Washington, September 5 : Using a scanning electron microscope to peer at the structures of rose petals, chemists at Tsinghua University in Beijing have found that a carpet of minuscule bumps covered with even tinier ridges makes the dewdrops stick to the flower. Study leader Lin Feng says that this finding is at variance with the proposition that the chemical makeup of the petals grips the water droplets.
During the study, Feng's team made a plastic cast of the petal surface. As with the original petal, water droplets stuck to the cast, even when it was turned upside down.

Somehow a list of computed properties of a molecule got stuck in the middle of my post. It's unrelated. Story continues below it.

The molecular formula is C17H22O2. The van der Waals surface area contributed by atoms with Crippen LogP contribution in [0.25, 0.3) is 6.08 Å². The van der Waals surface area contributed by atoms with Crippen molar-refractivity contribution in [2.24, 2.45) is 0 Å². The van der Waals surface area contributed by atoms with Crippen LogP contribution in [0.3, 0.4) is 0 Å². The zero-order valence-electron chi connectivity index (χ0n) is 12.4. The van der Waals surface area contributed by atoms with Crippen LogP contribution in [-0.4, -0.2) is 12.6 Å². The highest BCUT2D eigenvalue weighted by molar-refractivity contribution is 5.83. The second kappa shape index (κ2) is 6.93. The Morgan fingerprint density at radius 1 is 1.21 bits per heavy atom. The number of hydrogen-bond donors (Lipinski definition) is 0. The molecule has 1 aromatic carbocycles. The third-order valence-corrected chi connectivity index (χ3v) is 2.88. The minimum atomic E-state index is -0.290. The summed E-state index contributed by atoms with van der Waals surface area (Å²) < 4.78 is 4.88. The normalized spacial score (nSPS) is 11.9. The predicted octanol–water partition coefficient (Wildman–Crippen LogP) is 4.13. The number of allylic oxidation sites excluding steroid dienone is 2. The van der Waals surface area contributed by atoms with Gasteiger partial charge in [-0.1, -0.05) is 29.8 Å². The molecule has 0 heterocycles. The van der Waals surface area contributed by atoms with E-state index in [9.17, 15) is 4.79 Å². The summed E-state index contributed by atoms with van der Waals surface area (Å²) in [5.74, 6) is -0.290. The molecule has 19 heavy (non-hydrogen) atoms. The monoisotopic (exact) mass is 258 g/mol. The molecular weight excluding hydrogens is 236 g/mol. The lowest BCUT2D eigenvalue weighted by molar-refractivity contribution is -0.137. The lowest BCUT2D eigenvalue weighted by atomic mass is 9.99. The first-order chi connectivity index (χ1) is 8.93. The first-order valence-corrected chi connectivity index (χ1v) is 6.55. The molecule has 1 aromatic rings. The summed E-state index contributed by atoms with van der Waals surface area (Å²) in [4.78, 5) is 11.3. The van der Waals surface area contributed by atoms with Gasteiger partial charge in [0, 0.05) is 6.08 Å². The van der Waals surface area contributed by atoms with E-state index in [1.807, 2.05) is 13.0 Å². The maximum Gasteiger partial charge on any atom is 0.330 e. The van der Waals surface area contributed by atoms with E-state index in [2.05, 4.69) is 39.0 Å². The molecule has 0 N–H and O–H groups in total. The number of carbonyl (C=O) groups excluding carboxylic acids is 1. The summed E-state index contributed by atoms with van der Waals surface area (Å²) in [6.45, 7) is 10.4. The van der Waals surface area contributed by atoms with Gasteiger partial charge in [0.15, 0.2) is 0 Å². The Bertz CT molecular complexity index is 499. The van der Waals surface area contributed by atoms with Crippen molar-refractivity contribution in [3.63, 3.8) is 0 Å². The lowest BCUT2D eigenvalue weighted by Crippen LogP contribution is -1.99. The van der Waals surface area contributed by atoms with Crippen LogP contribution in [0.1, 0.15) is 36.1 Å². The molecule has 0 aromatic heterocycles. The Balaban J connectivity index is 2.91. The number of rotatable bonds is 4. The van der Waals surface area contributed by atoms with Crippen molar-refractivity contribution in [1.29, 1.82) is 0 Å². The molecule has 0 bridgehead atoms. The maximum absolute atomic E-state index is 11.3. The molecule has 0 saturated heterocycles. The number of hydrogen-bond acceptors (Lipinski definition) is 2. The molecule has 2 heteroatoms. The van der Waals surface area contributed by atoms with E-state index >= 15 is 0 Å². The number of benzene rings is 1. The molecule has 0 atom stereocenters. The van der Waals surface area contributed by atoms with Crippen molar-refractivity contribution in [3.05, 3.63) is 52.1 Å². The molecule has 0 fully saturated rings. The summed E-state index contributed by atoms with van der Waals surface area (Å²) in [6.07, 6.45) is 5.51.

The researcher says that it is the texture that does the trick, reports Live Science.
Feng adds that texture is also important in the so-called "lotus effect" that causes water to bead up and roll off many plants' leaves and petals, clearing away dust and debris.
The team say that on drop-shedding surfaces, the tiny bumps have wax-coated tips and are separated by narrower troughs, which is why they make less contact with water.
According to Feng, the rose's waxless "petal effect" may enable the flower to attract pollinators by holding glistening dewdrops.
The study has been published in the journal Langmuir.